The US Food and Drug Administration (“FDA” or “agency”) issued a draft guidance for Industry last week, entitled Distributing Scientific and Medical Publications on Risk Information for Approved Prescription Drugs and Biological Products – Recommended Practices. 

The guidance represents the agency’s current thinking on recommended practices for drug manufacturers and their representatives to follow if they choose to distribute to healthcare professionals or healthcare entities scientific or medical journal articles that discuss new risk information for approved prescription drugs marketed in the US.

Specifically, the guidance addresses issues specific to the distribution of new information about risks associated with a drug that further characterizes risks identified in the approved labeling.

The guidance does not apply to newly identified risks or new information that indicates that a risk already identified in approved labeling is more serious than currently reflected in that labeling.

In the guidance, the agency explains that companies can pass along new clinical trial findings that make their products appear safer, but the companies must vet and distribute the research properly because, if the new information is unreliable or presented without the appropriate context, it could influence prescribing decisions or patient monitoring in a way that can be harmful to patients.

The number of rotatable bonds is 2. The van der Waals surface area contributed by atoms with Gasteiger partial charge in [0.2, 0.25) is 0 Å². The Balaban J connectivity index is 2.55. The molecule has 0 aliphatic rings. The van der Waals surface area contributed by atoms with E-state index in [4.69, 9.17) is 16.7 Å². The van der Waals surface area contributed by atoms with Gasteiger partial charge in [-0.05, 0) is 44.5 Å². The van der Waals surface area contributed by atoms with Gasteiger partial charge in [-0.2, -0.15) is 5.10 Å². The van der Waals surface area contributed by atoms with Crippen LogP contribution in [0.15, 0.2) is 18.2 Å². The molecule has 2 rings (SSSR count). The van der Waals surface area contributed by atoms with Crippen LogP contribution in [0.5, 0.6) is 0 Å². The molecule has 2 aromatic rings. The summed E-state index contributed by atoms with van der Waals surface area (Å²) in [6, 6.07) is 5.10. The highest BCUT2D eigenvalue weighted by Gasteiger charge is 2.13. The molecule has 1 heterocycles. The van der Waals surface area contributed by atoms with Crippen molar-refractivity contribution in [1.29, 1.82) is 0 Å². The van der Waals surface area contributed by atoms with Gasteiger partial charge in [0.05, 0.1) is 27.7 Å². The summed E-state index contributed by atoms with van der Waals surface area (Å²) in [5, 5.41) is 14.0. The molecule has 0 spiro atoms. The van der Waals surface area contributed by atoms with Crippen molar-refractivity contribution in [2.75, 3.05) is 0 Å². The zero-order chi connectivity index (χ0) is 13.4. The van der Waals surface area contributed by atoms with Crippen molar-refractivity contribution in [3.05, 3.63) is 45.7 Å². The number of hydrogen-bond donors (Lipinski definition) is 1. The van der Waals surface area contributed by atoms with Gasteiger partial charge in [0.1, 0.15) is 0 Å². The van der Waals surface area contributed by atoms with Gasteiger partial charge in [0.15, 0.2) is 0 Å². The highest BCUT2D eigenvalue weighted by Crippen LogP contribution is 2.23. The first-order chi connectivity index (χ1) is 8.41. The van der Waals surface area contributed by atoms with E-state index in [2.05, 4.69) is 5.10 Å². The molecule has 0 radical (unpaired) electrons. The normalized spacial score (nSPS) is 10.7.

Additionally, the study design must have a clear hypothesis and an accounting of potential structural bias and must be at least as persuasive as the earlier research that indicated certain risks; should give suitable weight to contrary findings; and should be published in an independent, peer-reviewed journal.  When disseminating reprints, companies must include a cover page that clearly and prominently describes the study design, critical findings, significant limitations, the divergence from approved labeling, any financial interests between the drug manufacturer and the study authors, and must indicate that the FDA has not reviewed the study.

The agency also noted its expectation that the approved labeling will accompany the reprints and will not be distributed with promotional materials.  The agency also stated its intent that discussion of the reprints will be consistent with these above-stated cover letter requirements.  In the guidance, the agency explained that failure to comply with these conditions could render a drug’s labeling false or misleading, which could constitute misbranding and result in harsh penalties.